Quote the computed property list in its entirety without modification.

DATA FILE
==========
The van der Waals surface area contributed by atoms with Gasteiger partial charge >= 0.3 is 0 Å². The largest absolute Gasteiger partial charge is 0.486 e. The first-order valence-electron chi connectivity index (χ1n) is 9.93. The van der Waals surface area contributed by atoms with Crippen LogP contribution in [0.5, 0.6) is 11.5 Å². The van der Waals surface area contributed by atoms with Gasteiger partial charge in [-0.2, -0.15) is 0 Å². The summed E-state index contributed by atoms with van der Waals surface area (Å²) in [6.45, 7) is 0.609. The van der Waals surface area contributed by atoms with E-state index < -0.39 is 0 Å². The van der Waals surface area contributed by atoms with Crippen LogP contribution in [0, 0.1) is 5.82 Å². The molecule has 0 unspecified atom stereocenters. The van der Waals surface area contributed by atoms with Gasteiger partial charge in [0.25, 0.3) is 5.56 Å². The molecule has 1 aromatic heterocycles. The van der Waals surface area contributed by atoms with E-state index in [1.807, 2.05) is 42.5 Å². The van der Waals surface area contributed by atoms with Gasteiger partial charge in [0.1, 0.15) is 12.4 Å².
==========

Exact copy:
The van der Waals surface area contributed by atoms with Gasteiger partial charge >= 0.3 is 0 Å². The largest absolute Gasteiger partial charge is 0.486 e. The first-order valence-electron chi connectivity index (χ1n) is 9.93. The van der Waals surface area contributed by atoms with Crippen LogP contribution in [0.5, 0.6) is 11.5 Å². The van der Waals surface area contributed by atoms with Gasteiger partial charge in [-0.2, -0.15) is 0 Å². The summed E-state index contributed by atoms with van der Waals surface area (Å²) in [6.45, 7) is 0.609. The van der Waals surface area contributed by atoms with E-state index < -0.39 is 0 Å². The van der Waals surface area contributed by atoms with Crippen LogP contribution in [0, 0.1) is 5.82 Å². The molecule has 0 unspecified atom stereocenters. The van der Waals surface area contributed by atoms with Gasteiger partial charge in [0.25, 0.3) is 5.56 Å². The molecule has 1 aromatic heterocycles. The van der Waals surface area contributed by atoms with E-state index in [1.807, 2.05) is 42.5 Å². The van der Waals surface area contributed by atoms with Gasteiger partial charge in [0.1, 0.15) is 12.4 Å².